Pennsylvania lawmakers to review rules on HHG movers, truck inspections

By Keith Goble, Land Line state legislative editor | Friday, January 08, 2016

As Pennsylvania state lawmakers return to work for discussion on new bills and legislation carried over from the 2015 regular session, they are expected to address issues that include rules that affect truck drivers.

A bill in the House Transportation Committee would boost penalties for “rogue” commercial household goods movers operating in the state.

State law now requires HHG movers to register and obtain a permit with the Public Utility Commission, maintain workers compensation coverage, pay wages subject to taxation, and have adequate insurance coverage for goods moved.

Rep. Gary Day, R-Lehigh, said the bill targets movers who “advertise themselves as household goods movers on websites such as Craigslist.”

“This type of behavior is dangerous and misleading to consumers because they do not carry the proper credentials or insurance needed to protect consumers and their property,” Day wrote.

His bill, HB1769, calls for offenders to face $5,000 fines, a third degree misdemeanor, suspension of registration and/or confiscation and impoundment of the motor vehicle used in the illegal move. Subsequent offenses could result in $10,000 fines.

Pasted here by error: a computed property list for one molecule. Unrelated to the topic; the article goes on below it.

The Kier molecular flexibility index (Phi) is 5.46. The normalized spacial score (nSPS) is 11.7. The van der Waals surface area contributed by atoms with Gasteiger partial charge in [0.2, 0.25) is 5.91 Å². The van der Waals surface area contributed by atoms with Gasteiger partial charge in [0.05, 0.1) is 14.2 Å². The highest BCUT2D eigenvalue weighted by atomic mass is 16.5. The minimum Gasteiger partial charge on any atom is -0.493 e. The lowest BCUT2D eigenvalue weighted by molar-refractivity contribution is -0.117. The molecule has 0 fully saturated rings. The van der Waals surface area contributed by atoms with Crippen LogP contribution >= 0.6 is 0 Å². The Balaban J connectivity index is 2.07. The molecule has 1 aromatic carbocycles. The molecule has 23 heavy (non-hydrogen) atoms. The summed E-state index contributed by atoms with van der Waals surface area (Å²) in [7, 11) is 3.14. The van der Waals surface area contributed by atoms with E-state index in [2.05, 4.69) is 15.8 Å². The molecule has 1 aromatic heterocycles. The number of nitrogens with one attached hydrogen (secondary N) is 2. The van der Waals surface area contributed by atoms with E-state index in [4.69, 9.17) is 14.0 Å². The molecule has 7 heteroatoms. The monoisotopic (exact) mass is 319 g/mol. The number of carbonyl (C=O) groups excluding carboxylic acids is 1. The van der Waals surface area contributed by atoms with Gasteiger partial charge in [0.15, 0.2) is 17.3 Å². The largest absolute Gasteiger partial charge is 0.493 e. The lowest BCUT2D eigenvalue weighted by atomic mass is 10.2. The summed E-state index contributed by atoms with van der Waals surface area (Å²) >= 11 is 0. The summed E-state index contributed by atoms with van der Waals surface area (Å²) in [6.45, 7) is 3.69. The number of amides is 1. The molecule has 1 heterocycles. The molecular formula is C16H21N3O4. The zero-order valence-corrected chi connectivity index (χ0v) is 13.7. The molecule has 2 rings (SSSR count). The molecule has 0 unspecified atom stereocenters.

A similar Senate-approved bill, SB857, includes the possibility of one year behind bars for repeat offenders.

Fine revenue in both measures would be used to help PUC motor carrier enforcement efforts.

The House Transportation Committee approved a separate bill that covers the frequency of truck inspections.

State law now mandates that trucks with a registered gross weight in excess of 17,000 pounds undergo semi-annual inspections.

HB1413 instead calls for annual inspections.

Rep. Doyle Heffley, R-Carbon, recently said Pennsylvania is one of only a few states that still require semi-annual inspections for affected vehicles. In a memo to lawmakers he wrote “the existing rule creates a lot of problems with numerous Pennsylvania companies who work nationwide and ultimately has a negative effect on business.”

Heffley said his bill would save trucking operations money and allow them to move goods more efficiently.

Also included in the bill is a provision to allow truck operations to be refunded their registration fee if a truck is stolen or demolished, and the vehicle cannot be replaced.

A change made to the bill in committee specifies that refunds would be prorated based on the number of months the vehicle was operational.

Heffley points out that registration fees for trucks in excess of 17,000 pounds are more than $2,000.

“Refunding registration fees in this instance would relieve the hardship for many small Pennsylvania motor truck businesses.”

Another bill of interest would limit disbursements from the motor license fund to the State Police.

In the past decade, funding from the motor license fund has increased from $436 million to $676 million, according to state figures. The budget for 2016 puts the amount at $757 million. By fiscal year 2019-2020 the amount is expected to reach $1 billion.

Sen. John Wozniak, D-Cambria, said the amount “is simply not sustainable.”

His bill would cap funding from the motor license fund at $500 million for operations of the State Police.

SB1089 awaits consideration in the Senate Transportation Committee.

To view other legislative activities of interest for Pennsylvania, click here.

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